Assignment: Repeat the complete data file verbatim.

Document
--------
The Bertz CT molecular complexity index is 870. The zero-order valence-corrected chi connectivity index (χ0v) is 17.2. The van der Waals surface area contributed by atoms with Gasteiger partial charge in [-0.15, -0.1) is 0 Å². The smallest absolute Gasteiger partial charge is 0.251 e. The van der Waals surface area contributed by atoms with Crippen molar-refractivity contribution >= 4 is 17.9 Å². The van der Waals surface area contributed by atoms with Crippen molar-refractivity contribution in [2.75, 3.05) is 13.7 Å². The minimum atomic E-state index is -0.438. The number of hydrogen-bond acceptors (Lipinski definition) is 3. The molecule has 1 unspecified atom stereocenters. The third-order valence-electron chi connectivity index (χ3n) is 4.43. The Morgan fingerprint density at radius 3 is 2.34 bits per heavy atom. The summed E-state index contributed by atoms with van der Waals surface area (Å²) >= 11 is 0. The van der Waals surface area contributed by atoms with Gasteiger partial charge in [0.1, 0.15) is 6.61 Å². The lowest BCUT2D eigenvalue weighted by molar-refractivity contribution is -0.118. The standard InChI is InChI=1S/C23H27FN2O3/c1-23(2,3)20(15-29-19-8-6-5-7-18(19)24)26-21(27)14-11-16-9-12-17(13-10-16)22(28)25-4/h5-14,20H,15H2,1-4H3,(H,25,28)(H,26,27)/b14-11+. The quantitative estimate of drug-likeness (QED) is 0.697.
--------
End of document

The Bertz CT molecular complexity index is 870. The zero-order valence-corrected chi connectivity index (χ0v) is 17.2. The van der Waals surface area contributed by atoms with Gasteiger partial charge in [-0.15, -0.1) is 0 Å². The smallest absolute Gasteiger partial charge is 0.251 e. The van der Waals surface area contributed by atoms with Crippen molar-refractivity contribution >= 4 is 17.9 Å². The van der Waals surface area contributed by atoms with Crippen molar-refractivity contribution in [2.75, 3.05) is 13.7 Å². The minimum atomic E-state index is -0.438. The number of hydrogen-bond acceptors (Lipinski definition) is 3. The molecule has 1 unspecified atom stereocenters. The third-order valence-electron chi connectivity index (χ3n) is 4.43. The Morgan fingerprint density at radius 3 is 2.34 bits per heavy atom. The summed E-state index contributed by atoms with van der Waals surface area (Å²) >= 11 is 0. The van der Waals surface area contributed by atoms with Gasteiger partial charge in [0.1, 0.15) is 6.61 Å². The lowest BCUT2D eigenvalue weighted by molar-refractivity contribution is -0.118. The standard InChI is InChI=1S/C23H27FN2O3/c1-23(2,3)20(15-29-19-8-6-5-7-18(19)24)26-21(27)14-11-16-9-12-17(13-10-16)22(28)25-4/h5-14,20H,15H2,1-4H3,(H,25,28)(H,26,27)/b14-11+. The quantitative estimate of drug-likeness (QED) is 0.697.